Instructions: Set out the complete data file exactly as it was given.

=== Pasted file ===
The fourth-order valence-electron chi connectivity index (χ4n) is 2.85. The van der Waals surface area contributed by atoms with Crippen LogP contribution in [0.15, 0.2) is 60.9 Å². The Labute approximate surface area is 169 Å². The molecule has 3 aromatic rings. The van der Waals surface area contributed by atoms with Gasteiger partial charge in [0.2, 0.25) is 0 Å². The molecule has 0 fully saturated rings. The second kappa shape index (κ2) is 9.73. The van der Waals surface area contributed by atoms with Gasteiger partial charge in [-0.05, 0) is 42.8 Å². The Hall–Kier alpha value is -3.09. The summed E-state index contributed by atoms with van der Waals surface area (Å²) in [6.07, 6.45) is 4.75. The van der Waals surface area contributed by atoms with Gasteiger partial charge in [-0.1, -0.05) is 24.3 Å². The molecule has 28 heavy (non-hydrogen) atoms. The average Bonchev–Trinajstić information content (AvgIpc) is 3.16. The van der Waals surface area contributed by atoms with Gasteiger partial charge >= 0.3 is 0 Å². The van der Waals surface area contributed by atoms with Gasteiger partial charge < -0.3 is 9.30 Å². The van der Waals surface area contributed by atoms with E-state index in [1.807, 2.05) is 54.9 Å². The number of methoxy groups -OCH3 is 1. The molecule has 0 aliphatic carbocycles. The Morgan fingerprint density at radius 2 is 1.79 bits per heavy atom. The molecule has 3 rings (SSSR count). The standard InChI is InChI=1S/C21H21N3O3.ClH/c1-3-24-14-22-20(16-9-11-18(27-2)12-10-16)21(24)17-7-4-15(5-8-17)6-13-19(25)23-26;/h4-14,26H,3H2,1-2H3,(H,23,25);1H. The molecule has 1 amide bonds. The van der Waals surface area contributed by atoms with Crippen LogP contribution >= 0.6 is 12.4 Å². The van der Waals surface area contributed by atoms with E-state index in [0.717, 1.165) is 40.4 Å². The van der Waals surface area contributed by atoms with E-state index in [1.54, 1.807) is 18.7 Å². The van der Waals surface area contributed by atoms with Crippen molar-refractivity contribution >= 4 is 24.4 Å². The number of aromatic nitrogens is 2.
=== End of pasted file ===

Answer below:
The fourth-order valence-electron chi connectivity index (χ4n) is 2.85. The van der Waals surface area contributed by atoms with Crippen LogP contribution in [0.15, 0.2) is 60.9 Å². The Labute approximate surface area is 169 Å². The molecule has 3 aromatic rings. The van der Waals surface area contributed by atoms with Gasteiger partial charge in [0.2, 0.25) is 0 Å². The molecule has 0 fully saturated rings. The second kappa shape index (κ2) is 9.73. The van der Waals surface area contributed by atoms with Gasteiger partial charge in [-0.05, 0) is 42.8 Å². The Hall–Kier alpha value is -3.09. The summed E-state index contributed by atoms with van der Waals surface area (Å²) in [6.07, 6.45) is 4.75. The van der Waals surface area contributed by atoms with Gasteiger partial charge in [-0.1, -0.05) is 24.3 Å². The molecule has 28 heavy (non-hydrogen) atoms. The average Bonchev–Trinajstić information content (AvgIpc) is 3.16. The van der Waals surface area contributed by atoms with Gasteiger partial charge >= 0.3 is 0 Å². The van der Waals surface area contributed by atoms with Gasteiger partial charge < -0.3 is 9.30 Å². The van der Waals surface area contributed by atoms with E-state index in [1.807, 2.05) is 54.9 Å². The number of methoxy groups -OCH3 is 1. The molecule has 0 aliphatic carbocycles. The Morgan fingerprint density at radius 2 is 1.79 bits per heavy atom. The molecule has 3 rings (SSSR count). The standard InChI is InChI=1S/C21H21N3O3.ClH/c1-3-24-14-22-20(16-9-11-18(27-2)12-10-16)21(24)17-7-4-15(5-8-17)6-13-19(25)23-26;/h4-14,26H,3H2,1-2H3,(H,23,25);1H. The molecule has 1 amide bonds. The van der Waals surface area contributed by atoms with Crippen LogP contribution >= 0.6 is 12.4 Å². The van der Waals surface area contributed by atoms with E-state index in [0.717, 1.165) is 40.4 Å². The van der Waals surface area contributed by atoms with E-state index in [1.54, 1.807) is 18.7 Å². The van der Waals surface area contributed by atoms with Crippen molar-refractivity contribution >= 4 is 24.4 Å². The number of aromatic nitrogens is 2.